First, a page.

Results and Discussion

At the upwind margin of White Sands Dune Field, sand dunes emerge abruptly over a few hundred meters from the mostly sand-bare Alkali Flat that sits to the west of the dune field (Figure 1). The first dunes that emerge are a few meters high and migrate up to six meters per year, but within the first few kilometers downwind of the upwind margin the dunes have grown to 6-10 meters high and are moving around three meters per year.

Our research indicates that the primary mechanism by which sand dunes at White Sands NM grow and organize is through interactions between the dunes themselves (Figure 2). Fast moving sand dunes collide with slower moving dunes and their masses merge to produce a dune that is larger. Over time and distance, dune mergers result in an organized pattern of dunes that are about the same size, migrate at about the same rate, and interact less frequently. Based upon analysis of aerial photos and LiDAR data, most interactions that promote dune growth occur within one kilometer of the upwind margin. Further downwind of the margin, interactions that promote slower dune growth and pattern maintenance occur so there is less pattern change.

A LiDAR-derived digital elevation model showing a dune interaction
Figure 2. A dune interaction. The change occurs within a dune near the upwind margin over a period of three years. The orange areas mark the steepest slope of the dune and help visualize changes in the dune. The southern (bottom) arm of the dune extends toward the next dune downwind (right).

R. C. Ewing

Being able to measure how sand dunes change through space and time has revealed a new aspect of sand dune patterns. We now recognize that sand dunes are nearly always interacting, and it is these interactions that generate the larger-scale patterns. How are dune interactions impacted by changes in the winds, vegetation, or water table? Understanding how dune interactions occur will allow us to predict how the dunes at White Sands NM will change in the future and provide new ways to read patterns on other planets.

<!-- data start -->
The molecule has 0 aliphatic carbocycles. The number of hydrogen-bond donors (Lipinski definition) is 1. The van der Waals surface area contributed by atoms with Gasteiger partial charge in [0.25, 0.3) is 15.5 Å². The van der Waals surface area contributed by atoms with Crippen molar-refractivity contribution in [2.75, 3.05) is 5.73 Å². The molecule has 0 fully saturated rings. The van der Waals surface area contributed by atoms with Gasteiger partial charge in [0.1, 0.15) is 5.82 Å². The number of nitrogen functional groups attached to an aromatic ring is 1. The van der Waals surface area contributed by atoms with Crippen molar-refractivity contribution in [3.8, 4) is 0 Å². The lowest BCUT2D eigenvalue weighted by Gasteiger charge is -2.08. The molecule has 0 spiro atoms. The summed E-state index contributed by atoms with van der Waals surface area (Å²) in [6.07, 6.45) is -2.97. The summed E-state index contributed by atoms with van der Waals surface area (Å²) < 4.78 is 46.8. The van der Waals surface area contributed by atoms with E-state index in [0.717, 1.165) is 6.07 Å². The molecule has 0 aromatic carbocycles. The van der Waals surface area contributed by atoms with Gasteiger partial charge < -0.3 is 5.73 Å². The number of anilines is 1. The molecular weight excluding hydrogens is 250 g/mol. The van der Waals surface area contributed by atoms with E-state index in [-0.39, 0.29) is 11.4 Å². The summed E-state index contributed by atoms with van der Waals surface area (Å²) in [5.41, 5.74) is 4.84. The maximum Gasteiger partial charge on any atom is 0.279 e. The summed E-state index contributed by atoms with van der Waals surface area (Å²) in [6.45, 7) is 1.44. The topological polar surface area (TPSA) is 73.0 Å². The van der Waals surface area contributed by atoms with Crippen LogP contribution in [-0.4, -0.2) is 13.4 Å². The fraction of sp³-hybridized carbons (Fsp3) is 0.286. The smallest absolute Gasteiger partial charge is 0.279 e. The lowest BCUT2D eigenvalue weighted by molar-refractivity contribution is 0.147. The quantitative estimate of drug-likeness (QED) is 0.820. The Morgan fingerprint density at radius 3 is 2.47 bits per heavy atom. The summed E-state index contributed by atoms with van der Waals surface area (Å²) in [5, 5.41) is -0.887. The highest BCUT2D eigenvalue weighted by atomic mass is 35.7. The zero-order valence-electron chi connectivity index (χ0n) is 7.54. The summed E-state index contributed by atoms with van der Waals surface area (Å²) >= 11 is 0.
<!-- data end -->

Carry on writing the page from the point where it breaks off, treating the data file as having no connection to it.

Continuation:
Management Implications

Natural and man-made changes to climate and the environment can have a profound impact on the sand dunes at White Sands NM. Sand dunes change quickly when new sediment is added or removed. This can happen when the water table drops because of climate change, increased urbanization, or agriculture. White Sands attracts many visitors, and understanding how the dunes change allows us to assess how the visitors may impact the natural progression of the dunes and if there is any future impact.

For more information, contact:

Ryan C. Ewing,
Department of Geology and Geophysics
Texas A&M University

In collaboration with Gary Kocurek, University of Texas- Austin; Douglas J. Jerolmack, University of Pennsylvania; and David Bustos, National Park Service-White Sands NM.


Prepared in collaboration with the National Park Service, 2012.